HC Deb 19 March 1913 vol 50 cc1038-40
47 and 48. Dr. ADDISON

asked the President of the Board of Education (1) whether he is aware that in October, 1912, the council of Bristol University conferred 63 honorary degrees on a single occasion; that of these degrees about one-third were conferred on persons of no previous academic standing whatsoever; and that the council of thirty-three members has already conferred honorary degrees on fifteen of its own members, and five on members of the chairman's family; and whether, in view of the Government's Grant to Bristol University, he will take steps, by advising a revision of the charter or by other means, to prevent the recurrence of these abuses; and (2) whether he is aware that the council of Bristol University, a non-academic body, has conferred honorary degrees under ordinance at the recommendation of a sub-committee of its own without reference to the academic senate; whether, although the Statute states specifically that it is one of the powers of the senate to nominate to the council names for honorary degrees, he has received any report from the Advisory Committee as to whether this practice is detrimental to the academic prestige of the university honorary degrees and reacts unfavourably on the degrees earned by examination and research; and, if so, whether he proposes to take any action in the matter?

The PRESIDENT of the BOARD of EDUCATION (Mr. J. A. Pease)

I have no information with regard to some of the matters referred to by the hon. Member but I have no reason to doubt the accuracy of his figures. The Board are concerned only with the work done at universities, and it is not within their province to interfere with the discretion of the university authorities in the distribution of honorary degrees. I have received no report from my Advisory Committee on the practice, and I am not proposing to take any action in the matter.


asked the right hon. Gentleman (1) whether he is aware that the Chair of Physics in the University of Bristol has been vacant since the summer of 1910; that the vacancy was then advertised and applications from candidates duly received, but that no appointment was made; and that the reason given for no appointment being made was that no physicist of standing had applied for the post; whether he is aware that, about the time that this vacancy occurred, three professors had been threatened with dismissal and one of them dismissed, and that the Chair of Physics was subsequently offered to physicists of repute and declined by them on the ground of the insecurity of professorial tenure in the university; and, if so, what action he proposes to take; (2) whether the members of the Board of Education's Advisory Committee have made any Report to him on the fact that after the dismissal of Professor Cowl from the Chair of English Literature by the council of the University of Bristol in 1910 he was apointed at a reduced salary on a two years' tenure to a Research Chair, to which neither the status of a university professor nor any duties whatsoever were attached; whether, if Professor Cowl was rightly dismissed, the council of the university was entitled to or had received the sanction of the Board of Education to use public funds in this manner; and whether, in view of such an appointment, he will institute an inquiry as to whether Professor Cowl was justly treated or not; and (3) whether his attention has been called to the fact that the Grant from the Board of Education to the University of Bristol is £2,000 per annum; and what safeguards he proposes to require in order to ensure to the professors and other teachers a proper security of tenure and freedom of opinion and discussion?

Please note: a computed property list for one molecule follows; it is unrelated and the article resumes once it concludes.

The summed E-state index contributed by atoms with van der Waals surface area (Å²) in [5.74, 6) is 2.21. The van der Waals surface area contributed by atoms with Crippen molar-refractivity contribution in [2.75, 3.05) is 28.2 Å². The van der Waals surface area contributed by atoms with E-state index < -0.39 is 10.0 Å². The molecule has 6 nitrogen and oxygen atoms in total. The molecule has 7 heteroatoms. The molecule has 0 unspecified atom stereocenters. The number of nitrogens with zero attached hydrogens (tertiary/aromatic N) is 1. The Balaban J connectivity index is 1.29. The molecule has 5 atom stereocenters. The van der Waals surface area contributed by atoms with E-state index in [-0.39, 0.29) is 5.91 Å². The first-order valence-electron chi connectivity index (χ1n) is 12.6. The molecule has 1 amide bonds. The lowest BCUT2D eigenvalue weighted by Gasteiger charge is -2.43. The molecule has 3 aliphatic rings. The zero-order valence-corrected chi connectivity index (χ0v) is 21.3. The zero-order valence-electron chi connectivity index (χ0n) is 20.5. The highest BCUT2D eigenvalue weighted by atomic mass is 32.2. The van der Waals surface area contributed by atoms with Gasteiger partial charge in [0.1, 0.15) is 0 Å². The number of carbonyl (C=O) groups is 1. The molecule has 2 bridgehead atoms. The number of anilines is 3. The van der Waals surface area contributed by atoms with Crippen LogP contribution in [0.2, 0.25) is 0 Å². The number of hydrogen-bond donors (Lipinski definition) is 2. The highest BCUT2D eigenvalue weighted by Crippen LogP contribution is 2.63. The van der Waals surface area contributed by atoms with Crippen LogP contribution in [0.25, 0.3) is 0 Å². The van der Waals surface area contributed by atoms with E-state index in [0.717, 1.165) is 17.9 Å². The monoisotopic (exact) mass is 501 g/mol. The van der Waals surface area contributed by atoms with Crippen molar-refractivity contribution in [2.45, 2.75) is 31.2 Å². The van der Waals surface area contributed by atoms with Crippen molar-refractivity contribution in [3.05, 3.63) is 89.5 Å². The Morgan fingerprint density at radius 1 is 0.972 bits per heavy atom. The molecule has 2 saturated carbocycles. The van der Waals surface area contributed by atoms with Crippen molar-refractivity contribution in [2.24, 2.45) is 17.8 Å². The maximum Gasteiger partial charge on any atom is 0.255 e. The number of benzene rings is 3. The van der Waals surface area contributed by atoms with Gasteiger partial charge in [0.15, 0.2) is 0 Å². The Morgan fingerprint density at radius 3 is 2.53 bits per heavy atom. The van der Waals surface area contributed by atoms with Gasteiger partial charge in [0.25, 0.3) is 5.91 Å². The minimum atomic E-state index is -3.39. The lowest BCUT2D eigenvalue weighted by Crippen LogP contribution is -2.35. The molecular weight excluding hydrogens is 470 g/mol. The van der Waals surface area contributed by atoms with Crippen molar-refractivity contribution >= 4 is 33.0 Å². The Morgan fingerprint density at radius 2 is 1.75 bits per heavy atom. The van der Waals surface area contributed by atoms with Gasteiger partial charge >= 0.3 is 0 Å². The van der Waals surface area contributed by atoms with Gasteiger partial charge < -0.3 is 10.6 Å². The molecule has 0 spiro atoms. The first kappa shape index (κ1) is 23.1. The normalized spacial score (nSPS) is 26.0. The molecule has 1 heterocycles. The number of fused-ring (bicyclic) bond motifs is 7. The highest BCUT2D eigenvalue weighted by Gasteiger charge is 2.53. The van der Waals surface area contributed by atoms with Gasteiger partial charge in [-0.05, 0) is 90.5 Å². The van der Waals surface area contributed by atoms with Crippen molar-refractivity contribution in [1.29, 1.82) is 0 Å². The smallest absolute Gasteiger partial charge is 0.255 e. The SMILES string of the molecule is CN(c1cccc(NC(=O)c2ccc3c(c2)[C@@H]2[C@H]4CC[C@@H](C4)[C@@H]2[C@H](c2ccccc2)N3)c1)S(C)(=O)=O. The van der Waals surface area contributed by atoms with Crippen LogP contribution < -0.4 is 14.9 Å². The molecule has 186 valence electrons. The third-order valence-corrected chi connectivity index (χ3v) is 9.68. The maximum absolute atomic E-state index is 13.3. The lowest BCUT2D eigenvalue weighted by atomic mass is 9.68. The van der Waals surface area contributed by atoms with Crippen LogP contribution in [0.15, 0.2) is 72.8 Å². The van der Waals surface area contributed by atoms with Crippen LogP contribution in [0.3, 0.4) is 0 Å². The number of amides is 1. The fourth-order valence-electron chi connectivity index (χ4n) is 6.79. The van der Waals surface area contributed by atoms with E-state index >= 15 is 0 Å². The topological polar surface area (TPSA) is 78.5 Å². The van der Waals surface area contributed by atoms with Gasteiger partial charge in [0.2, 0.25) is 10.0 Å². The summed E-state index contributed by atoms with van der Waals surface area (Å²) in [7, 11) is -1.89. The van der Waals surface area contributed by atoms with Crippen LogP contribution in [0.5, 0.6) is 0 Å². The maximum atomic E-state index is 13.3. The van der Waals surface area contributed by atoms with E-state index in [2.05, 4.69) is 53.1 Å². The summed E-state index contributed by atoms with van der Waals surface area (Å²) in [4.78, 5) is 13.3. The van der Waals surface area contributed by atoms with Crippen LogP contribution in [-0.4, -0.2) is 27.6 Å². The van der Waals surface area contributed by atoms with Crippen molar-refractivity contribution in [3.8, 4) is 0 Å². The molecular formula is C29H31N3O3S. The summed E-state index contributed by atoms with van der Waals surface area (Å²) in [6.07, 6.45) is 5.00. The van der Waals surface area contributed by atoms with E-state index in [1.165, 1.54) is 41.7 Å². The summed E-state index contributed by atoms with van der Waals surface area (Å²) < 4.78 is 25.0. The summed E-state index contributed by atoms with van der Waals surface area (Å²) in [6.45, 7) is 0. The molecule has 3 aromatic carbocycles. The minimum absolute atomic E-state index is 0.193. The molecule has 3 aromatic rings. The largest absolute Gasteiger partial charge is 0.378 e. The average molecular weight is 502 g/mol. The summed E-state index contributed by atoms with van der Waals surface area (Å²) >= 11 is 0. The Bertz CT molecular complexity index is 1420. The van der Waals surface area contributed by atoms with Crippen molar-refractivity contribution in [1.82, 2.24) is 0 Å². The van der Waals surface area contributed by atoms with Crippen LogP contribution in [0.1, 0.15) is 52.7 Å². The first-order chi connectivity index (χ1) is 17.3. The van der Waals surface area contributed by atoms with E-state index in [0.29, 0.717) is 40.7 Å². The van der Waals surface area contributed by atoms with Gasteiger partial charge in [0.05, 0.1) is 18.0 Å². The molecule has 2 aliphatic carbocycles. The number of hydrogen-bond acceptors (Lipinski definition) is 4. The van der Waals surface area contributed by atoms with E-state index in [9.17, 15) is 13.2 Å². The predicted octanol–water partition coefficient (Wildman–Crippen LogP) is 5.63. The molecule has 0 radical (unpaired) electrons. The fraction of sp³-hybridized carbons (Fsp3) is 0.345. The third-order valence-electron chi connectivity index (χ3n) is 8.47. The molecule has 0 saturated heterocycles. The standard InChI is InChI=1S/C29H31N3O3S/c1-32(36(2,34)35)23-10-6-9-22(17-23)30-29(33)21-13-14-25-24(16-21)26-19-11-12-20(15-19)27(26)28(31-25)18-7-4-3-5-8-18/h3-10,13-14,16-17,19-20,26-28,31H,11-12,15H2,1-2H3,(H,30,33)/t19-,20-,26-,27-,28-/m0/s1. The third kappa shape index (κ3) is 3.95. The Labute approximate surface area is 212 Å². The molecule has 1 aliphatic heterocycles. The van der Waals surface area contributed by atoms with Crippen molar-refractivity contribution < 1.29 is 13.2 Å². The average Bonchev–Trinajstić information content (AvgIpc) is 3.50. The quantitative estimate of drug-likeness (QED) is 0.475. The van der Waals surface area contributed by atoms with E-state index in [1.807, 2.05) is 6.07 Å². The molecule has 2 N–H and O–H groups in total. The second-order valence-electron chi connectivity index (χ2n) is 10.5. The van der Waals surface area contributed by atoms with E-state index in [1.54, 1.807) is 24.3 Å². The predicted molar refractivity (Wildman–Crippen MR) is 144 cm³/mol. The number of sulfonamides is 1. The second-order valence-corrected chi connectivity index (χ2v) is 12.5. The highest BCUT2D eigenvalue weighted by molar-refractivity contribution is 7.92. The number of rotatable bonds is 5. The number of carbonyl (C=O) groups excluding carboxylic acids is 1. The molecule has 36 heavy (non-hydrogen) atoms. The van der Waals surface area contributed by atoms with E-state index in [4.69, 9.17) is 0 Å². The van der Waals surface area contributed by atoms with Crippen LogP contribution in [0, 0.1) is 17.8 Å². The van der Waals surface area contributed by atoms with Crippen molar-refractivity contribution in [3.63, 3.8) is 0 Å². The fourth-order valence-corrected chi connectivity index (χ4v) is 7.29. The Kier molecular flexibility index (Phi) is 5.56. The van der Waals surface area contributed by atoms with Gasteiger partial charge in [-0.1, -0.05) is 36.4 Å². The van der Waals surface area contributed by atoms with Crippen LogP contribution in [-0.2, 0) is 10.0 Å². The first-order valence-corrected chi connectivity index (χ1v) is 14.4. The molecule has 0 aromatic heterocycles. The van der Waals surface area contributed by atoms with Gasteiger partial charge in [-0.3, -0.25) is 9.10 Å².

I have no knowledge of the matters referred to in connection with the Chair of Physics in the University of Bristol. It is not within the province of the Board of Education to inquire into the particular appointments made to the teaching staff by the authorities of a university to whom they allot a share of the Exchequer Grants. The amount of the annual Grant to the University of Bristol is £9,450 in all, and I am satisfied that my Advisory Committee were justified by the standard of the work done by the University of Bristol as a whole in recommending it. Before making their next recommendations in 1916 my Advisory Committee will, in determining the allocation of the Grant, in the case of all universities, take into account the status and security of tenure of professors, and I do not think I need do more than call their attention to the statements which have been made.


May I ask whether the right hon. Gentleman will have inquiry made into the points raised before he makes any further Grants to the university?


No, I do not think I have got any province to inquire into the points to which the hon. Gentleman refers in his questions.